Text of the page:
Spicy trippa Napolitano, tomato, red onion & mint. A classic offal dish made with beef honeycomb tripe (from the cow’s second stomach chamber). After meticulously washed and cooked for hours in salted water and vinegar, the tripe is simmered in an aromatic marinara sauce that gives it a sweet and spicy flavor.
If you never had tripe, its tender, gelatinous, slightly spongy texture may be the biggest barrier to entry. But 2 ingredients in this dish add a welcomed contrast in both flavor and texture; fresh mint and onions. Try it with some bread; despite the large portion, you may find yourself asking for more. If not, you don’t need to eat the whole thing–I didn’t. Tripe is definitely an acquired taste; I’m still in the process of acquiring it.
Potato gnocchi, green zebra tomatoes, cherry tomatoes & basil. In total contrast to an offal dish, Consentino’s vegetarian gnocchi is creamy and tasty. Season’s peak sweet tomatoes and olive oil give it a fresh summer flair.
Boccalone sausage, cranberry beans, San Marzanos & soft cooked egg. From the chef’s salumeria, the pork sausage with a hint of fennel is flavorful and juicy. The soft egg yolk dissolves into the delicious sauce guaranteeing no been shall be left behind. A very successful dish.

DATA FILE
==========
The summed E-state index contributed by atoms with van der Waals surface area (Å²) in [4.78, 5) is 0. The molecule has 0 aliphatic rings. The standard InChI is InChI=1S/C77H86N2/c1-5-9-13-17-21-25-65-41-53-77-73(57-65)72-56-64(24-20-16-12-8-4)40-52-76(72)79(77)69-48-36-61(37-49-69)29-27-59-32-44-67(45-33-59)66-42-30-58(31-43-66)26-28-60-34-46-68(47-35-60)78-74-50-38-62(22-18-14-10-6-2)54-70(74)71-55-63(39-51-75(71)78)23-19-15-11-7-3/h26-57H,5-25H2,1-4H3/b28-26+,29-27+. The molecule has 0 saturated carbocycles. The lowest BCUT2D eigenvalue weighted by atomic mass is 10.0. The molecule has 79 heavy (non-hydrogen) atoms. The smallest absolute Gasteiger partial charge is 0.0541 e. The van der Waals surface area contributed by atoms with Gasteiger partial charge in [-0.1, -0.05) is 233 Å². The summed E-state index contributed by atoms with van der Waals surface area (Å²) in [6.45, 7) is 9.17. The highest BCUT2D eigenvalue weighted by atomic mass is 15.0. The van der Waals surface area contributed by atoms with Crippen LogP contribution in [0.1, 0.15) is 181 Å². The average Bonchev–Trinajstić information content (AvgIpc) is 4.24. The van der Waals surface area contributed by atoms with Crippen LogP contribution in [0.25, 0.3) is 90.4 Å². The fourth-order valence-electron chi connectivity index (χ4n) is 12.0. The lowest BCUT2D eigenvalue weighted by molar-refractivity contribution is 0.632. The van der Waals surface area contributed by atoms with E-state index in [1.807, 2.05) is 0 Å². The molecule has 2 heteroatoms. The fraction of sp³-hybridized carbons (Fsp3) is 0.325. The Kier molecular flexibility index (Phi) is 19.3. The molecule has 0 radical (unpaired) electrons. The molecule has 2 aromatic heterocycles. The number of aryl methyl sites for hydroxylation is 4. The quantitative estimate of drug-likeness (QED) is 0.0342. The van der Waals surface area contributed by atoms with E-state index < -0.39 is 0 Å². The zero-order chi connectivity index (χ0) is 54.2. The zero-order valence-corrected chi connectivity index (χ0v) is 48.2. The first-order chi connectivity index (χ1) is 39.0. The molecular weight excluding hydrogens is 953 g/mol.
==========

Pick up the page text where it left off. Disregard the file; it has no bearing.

Braised pork shoulder, grilled peaches, pickled baby peaches & rucola. A hearty meat dish contrasted by fresh accompaniments that highlight the pork shoulder flavor.
After a fulfilling meal, I was hopping for more appetizing desserts. Of the 7 options ($7 to $8), I can’t say anything is mouthwatering.
"Milk & cookies"-chocolate chip cookies & vanilla egg cream. The freshly baked cookies are good, served warm, gooey, they melt in your mouth. But the vanilla egg cream falls flat on the palate.
Prosciutto panna cotta, melon & maple. Unfortunately the prosciutto flavor is too subtle, almost imperceptible. Not to mention the not so flattering presentation.
Chris Consentino’s flavorful Italian fare makes Incanto worth a visit. For offal enthusiasts this is a Mecca; for first-timers, there’s no better place to try. But if you are not ready for offal, no worries, most dishes on the menu are suitable for squeamish diners. Here, no guts doesn’t necessarily mean no glory.
Incanto is at 1550 Church Street